Real Madrid needn’t reduce players’ salary, Smaller clubs can survive?

Strong financial support helps Real Madrid clubs stand firm against Covid-19.

A minor impact on the wealth of Premier League – Real Madrid

The Covid-19 crisis had a minor impact on the wealth of Premier League wealthy clubs, but smaller clubs across the UK were struggling after no revenue from the days of the match, while wages and invoices are still payable. This is also the general situation for many teams in Europe, such as at major tournaments.

Real Madrid salary fund of the second-highest in the world, just behind Barca. While Covid-19 caused Barca stars to reduce their salaries by 70%, the same thing did not happen at Real. According to Deportes Cuatro, Real Madrid has no intention of asking members of the team to reduce their salary.

Marca said on March 30 that the Real Madrid money remaining in the budget was US $ 171 million, according to a report on June 30, 2019 – the last time Real Madrid had made a financial disclosure. The amount may be reduced due to Covid-19, but it is considered sufficient for the Royal team to cover the pandemic.

Real Madrid did well under President Perez.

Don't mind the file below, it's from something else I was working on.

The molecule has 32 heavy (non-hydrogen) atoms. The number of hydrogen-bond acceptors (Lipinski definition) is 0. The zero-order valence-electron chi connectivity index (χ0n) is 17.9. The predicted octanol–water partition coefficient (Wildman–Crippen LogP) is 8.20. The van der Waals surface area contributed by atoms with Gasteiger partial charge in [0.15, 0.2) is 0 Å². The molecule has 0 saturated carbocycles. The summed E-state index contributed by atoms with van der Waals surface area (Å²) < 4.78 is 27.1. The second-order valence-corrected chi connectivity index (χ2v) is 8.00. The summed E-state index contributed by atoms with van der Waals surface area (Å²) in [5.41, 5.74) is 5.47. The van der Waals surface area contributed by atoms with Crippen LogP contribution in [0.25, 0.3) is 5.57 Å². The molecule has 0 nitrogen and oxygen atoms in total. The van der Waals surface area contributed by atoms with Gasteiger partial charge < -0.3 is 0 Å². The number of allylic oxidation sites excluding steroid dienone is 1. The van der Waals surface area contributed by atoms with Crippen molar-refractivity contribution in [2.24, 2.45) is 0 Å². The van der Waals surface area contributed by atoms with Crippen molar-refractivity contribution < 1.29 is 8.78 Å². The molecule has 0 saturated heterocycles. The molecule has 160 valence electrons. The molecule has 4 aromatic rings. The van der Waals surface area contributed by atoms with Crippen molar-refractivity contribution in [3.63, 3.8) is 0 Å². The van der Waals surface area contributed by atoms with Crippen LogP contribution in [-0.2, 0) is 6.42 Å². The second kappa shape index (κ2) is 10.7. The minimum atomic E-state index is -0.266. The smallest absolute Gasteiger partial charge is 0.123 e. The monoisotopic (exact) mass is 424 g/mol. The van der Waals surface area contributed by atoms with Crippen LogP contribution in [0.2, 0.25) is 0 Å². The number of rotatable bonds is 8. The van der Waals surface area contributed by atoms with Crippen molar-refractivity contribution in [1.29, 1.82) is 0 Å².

Real Madrid did well under President Perez.

Real Madrid money used to pay players, coaching staff and staff this season is 472.7 million, only about 50% of the team’s operating budget. This is also the recommended ratio to maintain the team in unusual circumstances like Covid-19.

In 11 years under President Florentino Perez, Real Madrid earned $ 352 million, thanks in part to a smart transfer policy. They are not afraid to pay boldly to bring about the names that bring great profits on and off the pitch, such as Cristiano Ronaldo, who joined Real Madrid in the period 2009-2018.

On the other hand, the team is also careful about bringing back stars that are too high or vulnerable. Marca thinks that is why Real Madrid refused to sign with Paul Pogba or Kylian Mbappe. The Royal team is aiming for young talent Erling Haaland in the upcoming transfer period.

Covid-19 made many big teams in Europe tumble. While Lionel Messi was cut by 70% of his salary at Barca, Cristiano Ronaldo also accepted a four-month salary cut at Juventus.

Can small clubs survive? – Real Madrid

1. Spain

Hercules has felt the financial impact caused by Covid-19 in Spanish football. Currently playing in the third division, this famous club temporarily fired the entire team on Tuesday.

Players are notified via email without consultation, phone call or meeting. Founded in 1922, Hercules has had 20 seasons in La Liga, won the second-tier championship 3 times. Still has a stadium with 28,000 seats, the team owner thinks that is the only way to keep the club alive when ticket prices drop to zero just 2 months before the end of the season.

It is known that the Spanish Labor Law allows companies to fire employees for a period of time in special cases but force them to hire those fired people when the difficult situation ends. Of course, a portion of the player’s income is still paid for by the club and the government but admittedly, with a salary of 1,000 to 3,000 euros a week before, they have encountered many difficulties, now it is no longer possible.